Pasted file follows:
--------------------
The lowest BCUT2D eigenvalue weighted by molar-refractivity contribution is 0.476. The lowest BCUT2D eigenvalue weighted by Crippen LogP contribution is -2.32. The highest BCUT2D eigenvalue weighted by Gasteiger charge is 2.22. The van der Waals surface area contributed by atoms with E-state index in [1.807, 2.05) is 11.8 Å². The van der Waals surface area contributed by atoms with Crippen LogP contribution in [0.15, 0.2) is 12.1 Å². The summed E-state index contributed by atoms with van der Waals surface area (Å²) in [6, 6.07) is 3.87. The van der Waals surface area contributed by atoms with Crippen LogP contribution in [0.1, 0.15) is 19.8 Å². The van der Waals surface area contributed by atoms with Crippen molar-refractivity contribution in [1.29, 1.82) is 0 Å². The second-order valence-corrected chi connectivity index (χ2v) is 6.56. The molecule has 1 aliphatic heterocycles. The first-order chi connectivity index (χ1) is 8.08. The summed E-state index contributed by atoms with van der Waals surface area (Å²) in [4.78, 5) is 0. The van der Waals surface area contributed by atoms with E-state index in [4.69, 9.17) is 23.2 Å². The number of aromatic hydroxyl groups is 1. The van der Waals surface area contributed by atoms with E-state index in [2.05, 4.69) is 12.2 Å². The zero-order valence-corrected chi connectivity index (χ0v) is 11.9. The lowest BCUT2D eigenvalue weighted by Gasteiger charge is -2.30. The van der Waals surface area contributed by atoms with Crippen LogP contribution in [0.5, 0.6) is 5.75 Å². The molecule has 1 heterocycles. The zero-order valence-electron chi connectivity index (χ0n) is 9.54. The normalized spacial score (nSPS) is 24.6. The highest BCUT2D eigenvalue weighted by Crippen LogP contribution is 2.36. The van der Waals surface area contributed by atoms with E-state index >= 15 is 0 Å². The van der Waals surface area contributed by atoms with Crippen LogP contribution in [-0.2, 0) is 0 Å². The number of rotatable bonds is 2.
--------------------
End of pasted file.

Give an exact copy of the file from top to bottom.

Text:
The lowest BCUT2D eigenvalue weighted by molar-refractivity contribution is 0.476. The lowest BCUT2D eigenvalue weighted by Crippen LogP contribution is -2.32. The highest BCUT2D eigenvalue weighted by Gasteiger charge is 2.22. The van der Waals surface area contributed by atoms with E-state index in [1.807, 2.05) is 11.8 Å². The van der Waals surface area contributed by atoms with Crippen LogP contribution in [0.15, 0.2) is 12.1 Å². The summed E-state index contributed by atoms with van der Waals surface area (Å²) in [6, 6.07) is 3.87. The van der Waals surface area contributed by atoms with Crippen LogP contribution in [0.1, 0.15) is 19.8 Å². The van der Waals surface area contributed by atoms with Crippen molar-refractivity contribution in [1.29, 1.82) is 0 Å². The second-order valence-corrected chi connectivity index (χ2v) is 6.56. The molecule has 1 aliphatic heterocycles. The first-order chi connectivity index (χ1) is 8.08. The summed E-state index contributed by atoms with van der Waals surface area (Å²) in [4.78, 5) is 0. The van der Waals surface area contributed by atoms with E-state index in [4.69, 9.17) is 23.2 Å². The number of aromatic hydroxyl groups is 1. The van der Waals surface area contributed by atoms with E-state index in [2.05, 4.69) is 12.2 Å². The zero-order valence-corrected chi connectivity index (χ0v) is 11.9. The lowest BCUT2D eigenvalue weighted by Gasteiger charge is -2.30. The van der Waals surface area contributed by atoms with Crippen LogP contribution in [0.5, 0.6) is 5.75 Å². The molecule has 1 heterocycles. The zero-order valence-electron chi connectivity index (χ0n) is 9.54. The normalized spacial score (nSPS) is 24.6. The highest BCUT2D eigenvalue weighted by Crippen LogP contribution is 2.36. The van der Waals surface area contributed by atoms with E-state index >= 15 is 0 Å². The van der Waals surface area contributed by atoms with Crippen LogP contribution in [-0.2, 0) is 0 Å². The number of rotatable bonds is 2.